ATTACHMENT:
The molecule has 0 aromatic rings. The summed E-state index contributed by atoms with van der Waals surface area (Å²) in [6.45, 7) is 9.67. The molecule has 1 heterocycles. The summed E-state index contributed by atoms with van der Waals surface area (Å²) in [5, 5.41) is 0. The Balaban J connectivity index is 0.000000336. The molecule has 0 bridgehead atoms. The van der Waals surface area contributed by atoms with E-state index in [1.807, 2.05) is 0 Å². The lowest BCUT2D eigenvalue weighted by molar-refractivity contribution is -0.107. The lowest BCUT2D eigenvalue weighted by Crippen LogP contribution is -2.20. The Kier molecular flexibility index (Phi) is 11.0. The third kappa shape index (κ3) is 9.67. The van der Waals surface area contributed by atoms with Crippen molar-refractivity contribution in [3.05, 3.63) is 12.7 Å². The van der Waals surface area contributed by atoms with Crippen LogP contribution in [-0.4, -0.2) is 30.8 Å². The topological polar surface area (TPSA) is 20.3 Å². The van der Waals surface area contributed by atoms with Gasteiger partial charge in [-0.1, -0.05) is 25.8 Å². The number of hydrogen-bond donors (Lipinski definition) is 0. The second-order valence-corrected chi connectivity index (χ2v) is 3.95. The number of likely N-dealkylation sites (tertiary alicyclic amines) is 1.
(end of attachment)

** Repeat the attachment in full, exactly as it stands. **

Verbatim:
The molecule has 0 aromatic rings. The summed E-state index contributed by atoms with van der Waals surface area (Å²) in [6.45, 7) is 9.67. The molecule has 1 heterocycles. The summed E-state index contributed by atoms with van der Waals surface area (Å²) in [5, 5.41) is 0. The Balaban J connectivity index is 0.000000336. The molecule has 0 bridgehead atoms. The van der Waals surface area contributed by atoms with E-state index in [1.807, 2.05) is 0 Å². The lowest BCUT2D eigenvalue weighted by molar-refractivity contribution is -0.107. The lowest BCUT2D eigenvalue weighted by Crippen LogP contribution is -2.20. The Kier molecular flexibility index (Phi) is 11.0. The third kappa shape index (κ3) is 9.67. The van der Waals surface area contributed by atoms with Crippen molar-refractivity contribution in [3.05, 3.63) is 12.7 Å². The van der Waals surface area contributed by atoms with Crippen LogP contribution in [-0.4, -0.2) is 30.8 Å². The topological polar surface area (TPSA) is 20.3 Å². The van der Waals surface area contributed by atoms with Gasteiger partial charge in [-0.1, -0.05) is 25.8 Å². The number of hydrogen-bond donors (Lipinski definition) is 0. The second-order valence-corrected chi connectivity index (χ2v) is 3.95. The number of likely N-dealkylation sites (tertiary alicyclic amines) is 1.